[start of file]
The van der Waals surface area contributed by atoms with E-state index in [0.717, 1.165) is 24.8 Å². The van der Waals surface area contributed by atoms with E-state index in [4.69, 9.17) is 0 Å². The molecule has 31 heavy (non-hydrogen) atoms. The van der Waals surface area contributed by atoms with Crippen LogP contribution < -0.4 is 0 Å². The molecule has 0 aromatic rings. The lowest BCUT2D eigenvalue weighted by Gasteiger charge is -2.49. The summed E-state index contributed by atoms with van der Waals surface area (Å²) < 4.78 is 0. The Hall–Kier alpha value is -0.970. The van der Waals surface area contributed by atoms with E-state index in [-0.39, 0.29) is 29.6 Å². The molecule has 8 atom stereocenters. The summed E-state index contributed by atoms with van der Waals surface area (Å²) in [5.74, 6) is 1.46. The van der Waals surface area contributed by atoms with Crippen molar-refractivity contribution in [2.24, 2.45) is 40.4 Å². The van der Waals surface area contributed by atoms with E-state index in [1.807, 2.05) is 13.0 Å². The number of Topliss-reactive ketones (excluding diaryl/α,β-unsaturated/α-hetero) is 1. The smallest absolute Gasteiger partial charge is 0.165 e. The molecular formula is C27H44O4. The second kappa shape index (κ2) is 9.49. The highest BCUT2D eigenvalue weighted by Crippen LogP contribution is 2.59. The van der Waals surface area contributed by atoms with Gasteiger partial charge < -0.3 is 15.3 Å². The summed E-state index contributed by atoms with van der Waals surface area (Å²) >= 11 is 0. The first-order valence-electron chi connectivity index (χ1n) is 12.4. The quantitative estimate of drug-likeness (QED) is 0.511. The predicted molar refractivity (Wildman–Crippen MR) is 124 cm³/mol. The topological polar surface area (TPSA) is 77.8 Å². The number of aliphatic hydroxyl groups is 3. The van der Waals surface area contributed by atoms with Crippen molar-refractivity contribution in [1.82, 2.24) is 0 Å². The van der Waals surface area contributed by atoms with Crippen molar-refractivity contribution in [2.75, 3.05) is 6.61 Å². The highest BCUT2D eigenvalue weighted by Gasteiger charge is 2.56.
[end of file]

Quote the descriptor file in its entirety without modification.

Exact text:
The van der Waals surface area contributed by atoms with E-state index in [0.717, 1.165) is 24.8 Å². The van der Waals surface area contributed by atoms with E-state index in [4.69, 9.17) is 0 Å². The molecule has 31 heavy (non-hydrogen) atoms. The van der Waals surface area contributed by atoms with Crippen LogP contribution < -0.4 is 0 Å². The molecule has 0 aromatic rings. The lowest BCUT2D eigenvalue weighted by Gasteiger charge is -2.49. The summed E-state index contributed by atoms with van der Waals surface area (Å²) < 4.78 is 0. The Hall–Kier alpha value is -0.970. The van der Waals surface area contributed by atoms with E-state index in [-0.39, 0.29) is 29.6 Å². The molecule has 8 atom stereocenters. The summed E-state index contributed by atoms with van der Waals surface area (Å²) in [5.74, 6) is 1.46. The van der Waals surface area contributed by atoms with Crippen molar-refractivity contribution in [2.24, 2.45) is 40.4 Å². The van der Waals surface area contributed by atoms with E-state index in [1.807, 2.05) is 13.0 Å². The number of Topliss-reactive ketones (excluding diaryl/α,β-unsaturated/α-hetero) is 1. The smallest absolute Gasteiger partial charge is 0.165 e. The molecular formula is C27H44O4. The second kappa shape index (κ2) is 9.49. The highest BCUT2D eigenvalue weighted by Crippen LogP contribution is 2.59. The van der Waals surface area contributed by atoms with Gasteiger partial charge < -0.3 is 15.3 Å². The summed E-state index contributed by atoms with van der Waals surface area (Å²) >= 11 is 0. The first-order valence-electron chi connectivity index (χ1n) is 12.4. The quantitative estimate of drug-likeness (QED) is 0.511. The predicted molar refractivity (Wildman–Crippen MR) is 124 cm³/mol. The topological polar surface area (TPSA) is 77.8 Å². The number of aliphatic hydroxyl groups is 3. The van der Waals surface area contributed by atoms with Crippen molar-refractivity contribution in [1.82, 2.24) is 0 Å². The van der Waals surface area contributed by atoms with Crippen molar-refractivity contribution in [2.75, 3.05) is 6.61 Å². The highest BCUT2D eigenvalue weighted by Gasteiger charge is 2.56.